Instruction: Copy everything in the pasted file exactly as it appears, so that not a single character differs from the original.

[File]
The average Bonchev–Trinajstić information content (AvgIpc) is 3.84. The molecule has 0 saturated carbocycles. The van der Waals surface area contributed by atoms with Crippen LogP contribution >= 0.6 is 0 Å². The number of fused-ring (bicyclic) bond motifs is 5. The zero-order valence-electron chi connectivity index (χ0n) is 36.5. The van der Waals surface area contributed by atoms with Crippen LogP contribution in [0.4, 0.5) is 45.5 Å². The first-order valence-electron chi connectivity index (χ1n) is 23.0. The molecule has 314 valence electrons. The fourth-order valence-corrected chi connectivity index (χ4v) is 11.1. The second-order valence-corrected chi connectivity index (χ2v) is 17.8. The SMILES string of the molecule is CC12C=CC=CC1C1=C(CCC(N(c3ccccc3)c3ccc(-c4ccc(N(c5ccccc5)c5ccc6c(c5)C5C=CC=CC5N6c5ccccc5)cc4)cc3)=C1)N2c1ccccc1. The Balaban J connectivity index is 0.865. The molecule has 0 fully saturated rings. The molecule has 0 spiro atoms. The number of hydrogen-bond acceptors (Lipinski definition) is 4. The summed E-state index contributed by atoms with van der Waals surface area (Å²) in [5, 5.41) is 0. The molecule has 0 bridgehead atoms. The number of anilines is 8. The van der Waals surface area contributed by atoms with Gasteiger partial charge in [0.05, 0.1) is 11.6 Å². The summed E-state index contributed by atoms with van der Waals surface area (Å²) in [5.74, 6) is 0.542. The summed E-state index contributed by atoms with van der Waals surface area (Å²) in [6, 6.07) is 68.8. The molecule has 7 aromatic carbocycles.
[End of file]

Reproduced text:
The average Bonchev–Trinajstić information content (AvgIpc) is 3.84. The molecule has 0 saturated carbocycles. The van der Waals surface area contributed by atoms with Crippen LogP contribution >= 0.6 is 0 Å². The number of fused-ring (bicyclic) bond motifs is 5. The zero-order valence-electron chi connectivity index (χ0n) is 36.5. The van der Waals surface area contributed by atoms with Crippen LogP contribution in [0.4, 0.5) is 45.5 Å². The first-order valence-electron chi connectivity index (χ1n) is 23.0. The molecule has 314 valence electrons. The fourth-order valence-corrected chi connectivity index (χ4v) is 11.1. The second-order valence-corrected chi connectivity index (χ2v) is 17.8. The SMILES string of the molecule is CC12C=CC=CC1C1=C(CCC(N(c3ccccc3)c3ccc(-c4ccc(N(c5ccccc5)c5ccc6c(c5)C5C=CC=CC5N6c5ccccc5)cc4)cc3)=C1)N2c1ccccc1. The Balaban J connectivity index is 0.865. The molecule has 0 fully saturated rings. The molecule has 0 spiro atoms. The number of hydrogen-bond acceptors (Lipinski definition) is 4. The summed E-state index contributed by atoms with van der Waals surface area (Å²) in [5, 5.41) is 0. The molecule has 0 bridgehead atoms. The number of anilines is 8. The van der Waals surface area contributed by atoms with Gasteiger partial charge in [0.05, 0.1) is 11.6 Å². The summed E-state index contributed by atoms with van der Waals surface area (Å²) in [5.74, 6) is 0.542. The summed E-state index contributed by atoms with van der Waals surface area (Å²) in [6, 6.07) is 68.8. The molecule has 7 aromatic carbocycles.